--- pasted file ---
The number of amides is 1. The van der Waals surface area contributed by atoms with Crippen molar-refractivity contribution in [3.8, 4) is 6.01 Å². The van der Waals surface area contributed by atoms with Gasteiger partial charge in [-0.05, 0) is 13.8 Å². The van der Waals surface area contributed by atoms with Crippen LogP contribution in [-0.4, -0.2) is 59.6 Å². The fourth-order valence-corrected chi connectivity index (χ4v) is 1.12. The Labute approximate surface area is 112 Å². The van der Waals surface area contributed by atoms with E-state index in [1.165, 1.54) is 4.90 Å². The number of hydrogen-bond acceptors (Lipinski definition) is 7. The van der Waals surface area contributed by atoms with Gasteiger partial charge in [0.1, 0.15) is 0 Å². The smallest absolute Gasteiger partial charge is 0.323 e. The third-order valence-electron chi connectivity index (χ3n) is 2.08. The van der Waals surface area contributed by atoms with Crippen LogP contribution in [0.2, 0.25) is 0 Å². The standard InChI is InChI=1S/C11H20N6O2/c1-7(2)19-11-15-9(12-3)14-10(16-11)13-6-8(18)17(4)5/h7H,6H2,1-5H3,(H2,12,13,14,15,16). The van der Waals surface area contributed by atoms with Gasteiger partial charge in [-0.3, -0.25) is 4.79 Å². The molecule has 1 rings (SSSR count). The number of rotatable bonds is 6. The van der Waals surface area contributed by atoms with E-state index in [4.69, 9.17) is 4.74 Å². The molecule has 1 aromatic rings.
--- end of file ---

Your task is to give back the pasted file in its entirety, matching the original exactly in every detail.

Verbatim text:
The number of amides is 1. The van der Waals surface area contributed by atoms with Crippen molar-refractivity contribution in [3.8, 4) is 6.01 Å². The van der Waals surface area contributed by atoms with Gasteiger partial charge in [-0.05, 0) is 13.8 Å². The van der Waals surface area contributed by atoms with Crippen LogP contribution in [-0.4, -0.2) is 59.6 Å². The fourth-order valence-corrected chi connectivity index (χ4v) is 1.12. The Labute approximate surface area is 112 Å². The van der Waals surface area contributed by atoms with E-state index in [1.165, 1.54) is 4.90 Å². The number of hydrogen-bond acceptors (Lipinski definition) is 7. The van der Waals surface area contributed by atoms with Gasteiger partial charge in [0.1, 0.15) is 0 Å². The smallest absolute Gasteiger partial charge is 0.323 e. The third-order valence-electron chi connectivity index (χ3n) is 2.08. The van der Waals surface area contributed by atoms with Crippen LogP contribution in [0.2, 0.25) is 0 Å². The standard InChI is InChI=1S/C11H20N6O2/c1-7(2)19-11-15-9(12-3)14-10(16-11)13-6-8(18)17(4)5/h7H,6H2,1-5H3,(H2,12,13,14,15,16). The van der Waals surface area contributed by atoms with Gasteiger partial charge in [-0.3, -0.25) is 4.79 Å². The molecule has 1 rings (SSSR count). The number of rotatable bonds is 6. The van der Waals surface area contributed by atoms with E-state index in [4.69, 9.17) is 4.74 Å². The molecule has 1 aromatic rings.